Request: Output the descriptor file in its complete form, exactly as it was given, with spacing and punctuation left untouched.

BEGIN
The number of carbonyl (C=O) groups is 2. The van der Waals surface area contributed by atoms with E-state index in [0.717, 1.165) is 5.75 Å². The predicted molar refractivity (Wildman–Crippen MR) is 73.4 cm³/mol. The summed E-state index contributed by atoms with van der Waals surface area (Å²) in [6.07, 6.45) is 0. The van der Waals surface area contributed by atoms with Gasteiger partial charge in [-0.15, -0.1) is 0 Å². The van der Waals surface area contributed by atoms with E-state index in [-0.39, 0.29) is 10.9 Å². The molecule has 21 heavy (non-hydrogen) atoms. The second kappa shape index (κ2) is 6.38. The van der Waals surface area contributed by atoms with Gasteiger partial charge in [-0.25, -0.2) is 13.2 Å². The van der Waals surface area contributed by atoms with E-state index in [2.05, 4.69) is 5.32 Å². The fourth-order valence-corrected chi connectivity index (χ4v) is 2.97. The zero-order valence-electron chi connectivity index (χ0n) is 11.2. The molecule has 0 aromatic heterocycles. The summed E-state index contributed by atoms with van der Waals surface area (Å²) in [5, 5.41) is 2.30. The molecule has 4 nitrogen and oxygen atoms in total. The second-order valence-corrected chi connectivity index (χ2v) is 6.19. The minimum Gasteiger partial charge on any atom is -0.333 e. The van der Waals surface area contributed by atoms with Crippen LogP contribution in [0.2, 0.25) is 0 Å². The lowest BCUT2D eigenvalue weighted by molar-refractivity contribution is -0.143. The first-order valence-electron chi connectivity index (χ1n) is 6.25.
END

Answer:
The number of carbonyl (C=O) groups is 2. The van der Waals surface area contributed by atoms with E-state index in [0.717, 1.165) is 5.75 Å². The predicted molar refractivity (Wildman–Crippen MR) is 73.4 cm³/mol. The summed E-state index contributed by atoms with van der Waals surface area (Å²) in [6.07, 6.45) is 0. The van der Waals surface area contributed by atoms with Gasteiger partial charge in [-0.15, -0.1) is 0 Å². The van der Waals surface area contributed by atoms with E-state index in [-0.39, 0.29) is 10.9 Å². The molecule has 21 heavy (non-hydrogen) atoms. The second kappa shape index (κ2) is 6.38. The van der Waals surface area contributed by atoms with Gasteiger partial charge in [-0.25, -0.2) is 13.2 Å². The van der Waals surface area contributed by atoms with E-state index in [2.05, 4.69) is 5.32 Å². The fourth-order valence-corrected chi connectivity index (χ4v) is 2.97. The zero-order valence-electron chi connectivity index (χ0n) is 11.2. The molecule has 0 aromatic heterocycles. The summed E-state index contributed by atoms with van der Waals surface area (Å²) in [5, 5.41) is 2.30. The molecule has 4 nitrogen and oxygen atoms in total. The second-order valence-corrected chi connectivity index (χ2v) is 6.19. The minimum Gasteiger partial charge on any atom is -0.333 e. The van der Waals surface area contributed by atoms with Crippen LogP contribution in [0.2, 0.25) is 0 Å². The lowest BCUT2D eigenvalue weighted by molar-refractivity contribution is -0.143. The first-order valence-electron chi connectivity index (χ1n) is 6.25.